Appreciated for their speed, relative simplicity, and reduced floor space, these machines often formed the backbone of the 19th-century print shop, as well as being a fixture in contemporary letterpress shops of all sizes. It is commonly known as a "jobbing press" because it operates quickly and can be set up for multiple operations (printing, scoring, perfing and die cutting), all on the same press.
Wear comfortable shoes and work clothing. Dress for the weather: we are not air-conditioned, and in winter much of the heat rises to the top of our 20-foot ceiling. Bring questions, your camera and a notebook to record your process.
YOU WILL BE PRINTING on a motorized C&P platen press set to print at about 860 impressions per hour. Whether motorized or treadle operated, this style of platen press is powerful : your complete concentration without distraction is required while your machine is in motion.
While we print the bulk of our work at Lead Graffiti on our Vandercooks, we rely on our floor-model platen for quickly printing detail areas, like credit lines on the backs of greeting cards, return addresses on envelopes, and handling small, thick coaster stock. As versatile as it is quick, we also need the C & P for scoring note cards & invitations and die-cutting ganged-up business cards.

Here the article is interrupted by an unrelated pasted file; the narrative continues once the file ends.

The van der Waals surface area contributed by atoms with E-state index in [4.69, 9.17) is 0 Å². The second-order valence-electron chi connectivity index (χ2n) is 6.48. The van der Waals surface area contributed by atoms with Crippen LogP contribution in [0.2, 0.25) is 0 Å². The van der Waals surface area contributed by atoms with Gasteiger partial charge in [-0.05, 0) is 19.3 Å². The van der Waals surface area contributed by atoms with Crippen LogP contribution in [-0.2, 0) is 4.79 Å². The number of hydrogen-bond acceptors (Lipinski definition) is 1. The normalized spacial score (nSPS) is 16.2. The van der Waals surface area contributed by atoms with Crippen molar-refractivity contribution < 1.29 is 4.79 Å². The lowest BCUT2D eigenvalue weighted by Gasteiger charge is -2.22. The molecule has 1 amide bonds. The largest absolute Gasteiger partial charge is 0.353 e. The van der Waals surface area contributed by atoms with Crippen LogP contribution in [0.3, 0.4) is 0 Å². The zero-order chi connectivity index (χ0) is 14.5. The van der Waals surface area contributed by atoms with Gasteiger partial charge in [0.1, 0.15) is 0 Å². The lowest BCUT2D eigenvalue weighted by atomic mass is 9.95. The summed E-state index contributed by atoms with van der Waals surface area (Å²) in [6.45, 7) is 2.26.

THE VERSATILITY OF THESE PRESSES makes them quite popular with designers and print hobbyists. Their speed also makes fulfilling even large quantities fairly easy. Typical jobs for a floor model platen include:
START YOUR WORKSHOP with a tour of the studio and examine some pieces of work up close to familiarize yourself with techniques and options. As you engage this press you will cover:
This is a stillife of various cards, small broadsides and coasters printed on our tabletop or floor model platens.
A set of round coasters to celebrate July 4's "revolution" designed specifically because you cannot accurately register a round shape. Each of the 200 coasters were randomly positioned and printed twice in each color.
This is a 32-page book of poetry related to Robin Hood we printed for the International Association of Robin Hood Studies' annual conference. The book was produced in a hard cover (shown here) and a soft cover. Edition: 50 (hardCover), 90 (softcover).
This was a 'goody' bag for the American Printing History Association's national conference printed directly from wood and metal type. It was an interesting project because of the varying thicknesses in different areas of the bag and the makeready that required. Edition: 125.
This was a 4" x 6" type specimen card printed on a nicely textured card stock. The color was added by hand to a nice floral dingbat. Edition: 200.